1. Not finding help here? Sign up for a free 30min tutor trial with Chegg Tutors
    Dismiss Notice
Dismiss Notice
Join Physics Forums Today!
The friendliest, high quality science and math community on the planet! Everyone who loves science is here!

Relative motion of two ships

  1. Sep 28, 2004 #1
    Ships A and B leave port together. For the next two hours, ship A travels at 35.0 mph in a direction 25.0 degrees west of north while the ship B travels 80.0 degrees east of north at 30.0 mph.
    What is the distance between the two ships two hours after they depart?
    What is the speed of ship A as seen by ship B?

    basically i tried using trig to find the x component of both vectors and then added them. it wanted distance at t = 2 so i did 70 * sin (25) + 60 * sin(80) but it was incorrect. i tried this method with the example in the book and it was fairly close. so im guessing i did it incorrectly but got an answer that was close by coincidence? and for the second part im really unsure where to begin, i just know reference frames have something to do with it and maybe some sort of vector addition/subtraction. any suggestions will be much appreciated.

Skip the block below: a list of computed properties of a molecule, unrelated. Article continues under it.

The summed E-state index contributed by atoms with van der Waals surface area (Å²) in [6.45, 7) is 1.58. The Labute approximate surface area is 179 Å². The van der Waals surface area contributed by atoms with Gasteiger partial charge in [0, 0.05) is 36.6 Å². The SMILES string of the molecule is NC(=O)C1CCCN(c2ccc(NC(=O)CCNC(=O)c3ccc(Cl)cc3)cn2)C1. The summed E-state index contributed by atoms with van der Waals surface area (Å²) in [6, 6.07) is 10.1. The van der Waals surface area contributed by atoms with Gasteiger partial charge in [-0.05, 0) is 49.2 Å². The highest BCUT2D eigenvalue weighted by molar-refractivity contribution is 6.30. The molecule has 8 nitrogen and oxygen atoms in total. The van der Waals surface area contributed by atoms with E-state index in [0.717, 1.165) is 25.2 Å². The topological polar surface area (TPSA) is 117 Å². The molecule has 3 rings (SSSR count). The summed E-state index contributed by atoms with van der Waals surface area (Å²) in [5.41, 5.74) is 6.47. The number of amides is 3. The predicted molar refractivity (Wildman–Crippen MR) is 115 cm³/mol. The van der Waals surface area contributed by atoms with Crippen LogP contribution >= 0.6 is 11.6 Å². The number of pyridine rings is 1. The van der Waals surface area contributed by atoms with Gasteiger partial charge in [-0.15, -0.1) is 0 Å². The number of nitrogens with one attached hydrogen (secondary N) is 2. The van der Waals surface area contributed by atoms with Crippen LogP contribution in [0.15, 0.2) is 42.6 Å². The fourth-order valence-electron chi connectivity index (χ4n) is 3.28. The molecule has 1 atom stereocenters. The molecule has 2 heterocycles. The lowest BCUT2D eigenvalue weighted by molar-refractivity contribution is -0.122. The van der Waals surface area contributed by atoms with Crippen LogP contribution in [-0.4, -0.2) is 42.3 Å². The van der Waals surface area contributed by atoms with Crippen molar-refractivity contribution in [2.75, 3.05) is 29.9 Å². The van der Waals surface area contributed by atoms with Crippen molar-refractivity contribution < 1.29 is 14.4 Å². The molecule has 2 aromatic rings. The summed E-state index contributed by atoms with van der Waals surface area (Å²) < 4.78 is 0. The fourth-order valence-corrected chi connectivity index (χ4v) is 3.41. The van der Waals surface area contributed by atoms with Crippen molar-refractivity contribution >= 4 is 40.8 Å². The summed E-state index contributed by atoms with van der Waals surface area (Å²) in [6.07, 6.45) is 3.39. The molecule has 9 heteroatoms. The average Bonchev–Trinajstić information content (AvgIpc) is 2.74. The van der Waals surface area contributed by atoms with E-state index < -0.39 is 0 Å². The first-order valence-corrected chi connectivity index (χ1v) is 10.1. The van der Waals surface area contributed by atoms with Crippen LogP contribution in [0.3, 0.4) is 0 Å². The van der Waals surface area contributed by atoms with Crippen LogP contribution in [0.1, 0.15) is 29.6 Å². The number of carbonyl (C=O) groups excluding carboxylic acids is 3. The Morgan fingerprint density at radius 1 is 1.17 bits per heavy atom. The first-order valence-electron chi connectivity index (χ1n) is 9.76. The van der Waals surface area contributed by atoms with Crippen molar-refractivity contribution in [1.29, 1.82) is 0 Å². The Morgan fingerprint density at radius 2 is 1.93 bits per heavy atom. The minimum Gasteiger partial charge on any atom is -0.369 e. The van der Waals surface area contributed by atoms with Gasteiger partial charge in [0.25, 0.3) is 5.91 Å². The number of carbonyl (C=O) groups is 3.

Last edited: Sep 28, 2004
  2. jcsd
  3. Sep 28, 2004 #2
    anyone help please? im stuck
  4. Sep 28, 2004 #3


    User Avatar
    Homework Helper

    try using

    [tex] v = \frac{d}{t} [/tex]
  5. Sep 28, 2004 #4
    i got it using the law of cosines. thanks for your suggestion though.
  6. Sep 28, 2004 #5


    User Avatar
    Science Advisor
    Homework Helper

    When you're calculating the lenght of a component-wise vector it's
    from the way you describe what you did, you might have forgotten the [tex]y[/tex] component.

    The second part looks like straightforward vector addition as well.
Know someone interested in this topic? Share this thread via Reddit, Google+, Twitter, or Facebook

Have something to add?

Similar Discussions: Relative motion of two ships